Alex Chin and Will Thanapisitikul insist they didn’t set out to make a better version of any traditional dumpling. That would have been a little bit hubristic—an insult, perhaps, to generations of Asian grandmas who spent decades honing their craft. Instead, the Berkeley-based chefs imagined their new pop-up, Parcels Project, as a platform for Asian-American dumplings that were a little bit more modern and out of the box.
The results are very, very delicious. They make a soup dumpling that bursts with broth reminiscent of Taiwanese beef noodle soup. Another delicately braided steamed dumpling is infused with the flavors of Hainan chicken rice.
“There are plenty of places that do really, really great dumplings,” Chin says. “We wanted to find something that navigated our story, our timeline of where we grew up and what we know very well.”
So far it’s been a success: A little over a month after launching Parcels Project, with only a modest social media presence and without any real marketing, Chin and Thanapisitikul have already sold more than 3,000 frozen dumplings, often selling out entirely a day or two after their weekly online ordering queue opens up on Sundays.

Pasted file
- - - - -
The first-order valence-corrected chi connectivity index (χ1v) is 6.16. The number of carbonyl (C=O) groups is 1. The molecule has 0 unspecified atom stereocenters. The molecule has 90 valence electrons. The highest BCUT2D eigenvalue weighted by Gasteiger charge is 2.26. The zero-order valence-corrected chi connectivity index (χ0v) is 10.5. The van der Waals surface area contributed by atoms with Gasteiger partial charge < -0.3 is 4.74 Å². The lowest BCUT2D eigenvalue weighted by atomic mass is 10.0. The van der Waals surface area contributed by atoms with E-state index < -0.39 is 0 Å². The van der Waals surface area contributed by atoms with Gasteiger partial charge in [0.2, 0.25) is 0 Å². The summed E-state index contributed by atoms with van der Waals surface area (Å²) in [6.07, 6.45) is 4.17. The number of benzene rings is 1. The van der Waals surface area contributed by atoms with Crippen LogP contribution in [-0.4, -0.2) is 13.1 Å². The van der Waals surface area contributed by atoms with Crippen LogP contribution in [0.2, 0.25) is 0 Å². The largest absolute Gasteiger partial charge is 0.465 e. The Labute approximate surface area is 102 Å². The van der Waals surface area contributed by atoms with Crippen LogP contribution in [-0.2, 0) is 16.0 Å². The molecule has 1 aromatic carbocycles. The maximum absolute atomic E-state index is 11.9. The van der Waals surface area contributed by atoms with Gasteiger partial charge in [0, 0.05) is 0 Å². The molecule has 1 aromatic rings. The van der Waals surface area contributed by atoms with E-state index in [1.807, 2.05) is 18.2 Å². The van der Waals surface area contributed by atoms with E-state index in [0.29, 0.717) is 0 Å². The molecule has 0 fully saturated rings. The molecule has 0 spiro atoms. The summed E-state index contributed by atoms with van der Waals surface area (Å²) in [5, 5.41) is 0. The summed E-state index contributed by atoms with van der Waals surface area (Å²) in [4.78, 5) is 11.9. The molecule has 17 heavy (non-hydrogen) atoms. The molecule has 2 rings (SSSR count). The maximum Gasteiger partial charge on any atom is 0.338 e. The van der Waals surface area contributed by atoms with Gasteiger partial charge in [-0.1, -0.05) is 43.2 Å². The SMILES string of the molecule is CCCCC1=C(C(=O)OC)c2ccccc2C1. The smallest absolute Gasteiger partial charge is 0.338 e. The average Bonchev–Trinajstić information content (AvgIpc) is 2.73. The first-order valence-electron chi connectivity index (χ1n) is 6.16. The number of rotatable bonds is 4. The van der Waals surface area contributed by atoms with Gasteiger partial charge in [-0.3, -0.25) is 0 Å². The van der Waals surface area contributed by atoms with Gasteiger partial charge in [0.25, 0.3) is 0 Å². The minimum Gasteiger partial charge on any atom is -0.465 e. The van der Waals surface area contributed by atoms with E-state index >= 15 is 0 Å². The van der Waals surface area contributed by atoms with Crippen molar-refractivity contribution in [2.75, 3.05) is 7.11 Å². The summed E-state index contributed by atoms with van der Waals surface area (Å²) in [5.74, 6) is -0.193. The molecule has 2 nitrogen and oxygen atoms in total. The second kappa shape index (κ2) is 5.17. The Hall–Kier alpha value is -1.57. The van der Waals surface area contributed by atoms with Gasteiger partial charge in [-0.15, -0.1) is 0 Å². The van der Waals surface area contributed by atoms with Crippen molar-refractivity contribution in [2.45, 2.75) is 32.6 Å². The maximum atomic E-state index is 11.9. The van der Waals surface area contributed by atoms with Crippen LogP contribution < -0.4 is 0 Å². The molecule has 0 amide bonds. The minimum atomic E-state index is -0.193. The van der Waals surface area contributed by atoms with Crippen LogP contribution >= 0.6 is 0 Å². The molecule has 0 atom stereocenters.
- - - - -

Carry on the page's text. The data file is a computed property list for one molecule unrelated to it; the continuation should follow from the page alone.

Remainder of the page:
Like so many other food businesses launched in the past year, Parcels Project is something of a pandemic pivot, though both chefs were fortunate enough to land full-time gigs during lockdown: Chin at the ghost kitchen startup Virtual Kitchen and Thanapisitikul at Town Kitchen, an Oakland-based catering company with a focus on employing and training low-income youth. Both are stressful day jobs, and so the two chefs were looking for a passion project—“something of our own,” as Thanapisitikul puts it—that they could pour their creative energies into.